He and his father learned
the person who misused Date's Social Security number had opened a checking account
and a savings account at a Wells Fargo in Glendale, Calif. Date filled out the
police report but his father says nothing came of it because the crime was in
Meanwhile, Date was able to open an account under the same Social
Security number. Letters were sent to the man using the same Social Security number
to see if he could present the card but he didn't respond, so the bank terminated
"It was total blind luck that I found out
through that bank," says Al Date, David's father.
One of the three credit major bureaus has observed
a rise in complaints.
"We have established email@example.com
because of the growing problem," says Diane Terry, senior director of the
Fraud Victim Assistance Department at TransUnion.
some federal officials say the number of people complaining is still small.
child identity theft is a very serious issue, it is not occurring at any significant
rate," says FTC spokeswoman, Betsy Broder.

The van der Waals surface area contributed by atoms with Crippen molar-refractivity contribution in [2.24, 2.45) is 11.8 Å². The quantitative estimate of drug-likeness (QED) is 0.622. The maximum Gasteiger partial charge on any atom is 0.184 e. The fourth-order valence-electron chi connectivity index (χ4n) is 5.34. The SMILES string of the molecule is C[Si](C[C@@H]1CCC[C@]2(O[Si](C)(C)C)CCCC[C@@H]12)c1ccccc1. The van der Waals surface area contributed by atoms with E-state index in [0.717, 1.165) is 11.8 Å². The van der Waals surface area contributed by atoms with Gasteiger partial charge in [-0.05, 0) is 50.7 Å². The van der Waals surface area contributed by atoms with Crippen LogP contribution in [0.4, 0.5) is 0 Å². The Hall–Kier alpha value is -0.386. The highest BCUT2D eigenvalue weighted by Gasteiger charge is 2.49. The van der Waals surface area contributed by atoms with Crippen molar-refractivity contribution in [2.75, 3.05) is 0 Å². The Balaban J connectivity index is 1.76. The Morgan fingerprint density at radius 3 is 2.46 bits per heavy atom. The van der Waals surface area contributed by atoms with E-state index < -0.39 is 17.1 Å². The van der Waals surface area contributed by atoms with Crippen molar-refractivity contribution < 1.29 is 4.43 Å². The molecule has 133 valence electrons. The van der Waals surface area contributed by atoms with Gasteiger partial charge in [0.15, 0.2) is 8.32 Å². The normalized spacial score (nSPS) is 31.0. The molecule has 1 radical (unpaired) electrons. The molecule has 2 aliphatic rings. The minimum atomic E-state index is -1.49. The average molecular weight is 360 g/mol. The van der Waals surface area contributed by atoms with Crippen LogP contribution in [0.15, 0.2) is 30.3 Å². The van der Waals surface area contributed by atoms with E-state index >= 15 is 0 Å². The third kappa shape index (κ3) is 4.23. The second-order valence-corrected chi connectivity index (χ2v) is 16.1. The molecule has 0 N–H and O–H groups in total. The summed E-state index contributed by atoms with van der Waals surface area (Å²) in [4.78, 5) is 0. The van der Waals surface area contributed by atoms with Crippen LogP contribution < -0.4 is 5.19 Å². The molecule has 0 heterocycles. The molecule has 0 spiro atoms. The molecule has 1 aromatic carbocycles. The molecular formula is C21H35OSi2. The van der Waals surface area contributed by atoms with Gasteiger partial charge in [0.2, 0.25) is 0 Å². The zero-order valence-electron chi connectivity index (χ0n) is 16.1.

deputy chief counsel to the Inspector General of the Social Security Administration,
says cases of misuse of children's numbers are seen from time to time but not
at a dramatic rate.
only seeing the icing on the cake," says Paul Stephens, policy analyst at
Privacy Rights Clearinghouse. "There can be a very long time frame between
identity theft and discovery, particularly with children."
Hillary Rodham Clinton, D-N.Y., acknowledged the danger to children in a statement
issued after she introduced two proposals to give consumers more of a say in how
companies buy, sell and market their personal information and to provide more
protection for consumers who have had their debit, check cards or card numbers
"Identity theft and the theft of our personal information
is out of control," Clinton says in a written statement. "No one is
safe, not even kids and young adults, as identity thieves carry out electronic
muggings that can cost people cash and their credit records."
The FTC is taking steps to inform young people about
credit through an education campaign. According to Crane, the federal agency has
been distributing educational materials about prevention and recovery to teachers
and other community leaders.
The Identity Theft Resource Center
is working with lawmakers in an attempt to push forward a proposal that would
create a list using birth records of all Social Security numbers and birth dates.
The list would be provided to repositories, which can not sell, distribute or
use it for other purposes, according to the ITRC's 2003 testimony before the House
Ways and Means Committee in 2003.
Credit applications submitted
with the Social Security number of an individual on the list would be investigated.
Once the child reaches adulthood the information would be deleted.